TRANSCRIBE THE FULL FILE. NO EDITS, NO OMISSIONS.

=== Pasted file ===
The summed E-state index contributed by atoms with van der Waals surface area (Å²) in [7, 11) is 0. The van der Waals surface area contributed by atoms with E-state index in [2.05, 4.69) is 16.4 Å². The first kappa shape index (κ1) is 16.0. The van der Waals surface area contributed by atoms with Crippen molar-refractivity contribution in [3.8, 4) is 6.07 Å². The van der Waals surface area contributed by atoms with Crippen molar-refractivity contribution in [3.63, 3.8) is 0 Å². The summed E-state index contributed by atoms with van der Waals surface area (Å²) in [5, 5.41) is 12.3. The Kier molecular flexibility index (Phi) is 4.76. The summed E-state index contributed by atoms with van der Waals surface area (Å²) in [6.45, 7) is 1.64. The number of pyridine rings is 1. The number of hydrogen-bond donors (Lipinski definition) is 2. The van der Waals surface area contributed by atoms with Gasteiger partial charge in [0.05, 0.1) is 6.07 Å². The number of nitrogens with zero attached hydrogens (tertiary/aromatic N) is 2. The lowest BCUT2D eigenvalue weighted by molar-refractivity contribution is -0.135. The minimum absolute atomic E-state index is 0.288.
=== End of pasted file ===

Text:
The summed E-state index contributed by atoms with van der Waals surface area (Å²) in [7, 11) is 0. The van der Waals surface area contributed by atoms with E-state index in [2.05, 4.69) is 16.4 Å². The first kappa shape index (κ1) is 16.0. The van der Waals surface area contributed by atoms with Crippen molar-refractivity contribution in [3.8, 4) is 6.07 Å². The van der Waals surface area contributed by atoms with Crippen molar-refractivity contribution in [3.63, 3.8) is 0 Å². The summed E-state index contributed by atoms with van der Waals surface area (Å²) in [5, 5.41) is 12.3. The Kier molecular flexibility index (Phi) is 4.76. The summed E-state index contributed by atoms with van der Waals surface area (Å²) in [6.45, 7) is 1.64. The number of pyridine rings is 1. The number of hydrogen-bond donors (Lipinski definition) is 2. The van der Waals surface area contributed by atoms with Gasteiger partial charge in [0.05, 0.1) is 6.07 Å². The number of nitrogens with zero attached hydrogens (tertiary/aromatic N) is 2. The lowest BCUT2D eigenvalue weighted by molar-refractivity contribution is -0.135. The minimum absolute atomic E-state index is 0.288.